White Honky Afro

Adam Clayton isn’t happy. I don’t need all this again, he thinks.
“I vant we go disco,” Bono repeats in his camp Teutonic voice.
Clayton hadn’t enjoyed U2’s ‘irony years’, not one bit. He looks around at the rest of the band who deny him eye contact. I’m alone, he thinks, there’s no chance unless I can win them over.
“I vant we go disco.”
“But we’ve done that already, we can’t look back, we should be moving forwards,” Clayton tries to reason.
“I vant…”
“Yeah, yeah I hear you,” Clayton interrupts, “guys, anyone else not feeling this?” Edge and Larry both look at their laps. “C’mon guys, help me out here a bit.”
“I VANT WE GO DISCO,” Bono yells, a broad grin spreading across his face. If only I could see his eyes, Clayton thinks, then I’d know if this is just a wind up. He knows better than to take anything at face value any more, especially after the whole Macphisto debacle.
Bono scrambles up onto the boardroom table with the aid of his P.A. “I VANT WE GO DISCO,” he yells, stamping his feet.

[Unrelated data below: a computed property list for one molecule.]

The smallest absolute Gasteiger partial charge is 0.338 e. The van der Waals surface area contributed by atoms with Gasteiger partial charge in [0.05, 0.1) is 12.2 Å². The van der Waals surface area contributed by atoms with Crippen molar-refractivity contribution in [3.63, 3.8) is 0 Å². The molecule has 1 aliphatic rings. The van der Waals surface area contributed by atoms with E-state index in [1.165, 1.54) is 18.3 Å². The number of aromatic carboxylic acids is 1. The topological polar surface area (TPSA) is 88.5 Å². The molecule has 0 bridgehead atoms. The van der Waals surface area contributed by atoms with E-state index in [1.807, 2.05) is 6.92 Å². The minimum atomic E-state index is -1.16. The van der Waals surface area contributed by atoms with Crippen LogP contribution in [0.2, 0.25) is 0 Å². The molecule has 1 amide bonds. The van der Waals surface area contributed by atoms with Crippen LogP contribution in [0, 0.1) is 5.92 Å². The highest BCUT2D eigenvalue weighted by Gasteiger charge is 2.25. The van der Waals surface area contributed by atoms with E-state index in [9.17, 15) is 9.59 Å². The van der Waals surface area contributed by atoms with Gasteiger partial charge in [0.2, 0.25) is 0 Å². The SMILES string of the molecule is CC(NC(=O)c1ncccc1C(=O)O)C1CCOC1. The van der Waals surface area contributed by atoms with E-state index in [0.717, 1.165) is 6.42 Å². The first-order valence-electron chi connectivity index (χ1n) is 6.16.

“No,” Clayton says, a wave of braveness rushing through him, “NO, I vant we don’t go disco.” For a moment it feels as if all the sound has been sucked out of the room. Bono fixes Clayton with a stare. “I’m not backing down on this,” Clayton states, “I’ve done everything for this band. Who was it that everyone used to call ‘White Honky Afro’? It wasn’t you was it, no it was me.” He’s on a roll now and can feel years of petty annoyances rising to the surface. “I’ve taken my punishments, when you demanded I wear the same pair of trousers for the whole of The Joshua Tree tour I didn’t say a word, I just did it. Jesus, I even got engaged to Naomi Campbell as penance for that drug bust. I’ve given this band everything.”
“I vant we go disco. I vant we go disco. I vant we go disco,” Bono chants.
“You’re not listening to me.”
“I vant we go…”
“Bono,” Clayton pleads.
“Paul, please…” Clayton immediately covers his mouth, but it’s too late. Edge and Larry both look up at him with shocked faces. Outside the world falls silent. Bono lowers his glasses and points to the door.
“I’m sorry, I got carried away,” Clayton pleads. Bono’s P.A. rushes across the room and opens the door. “It won’t happen again, I vant disco too,” Clayton feebly attempts. Bono’s finger remains pointing doorwards.
Adam Clayton knows it’s all over and with shoulders hunched walks out of the boardroom door for the last time.

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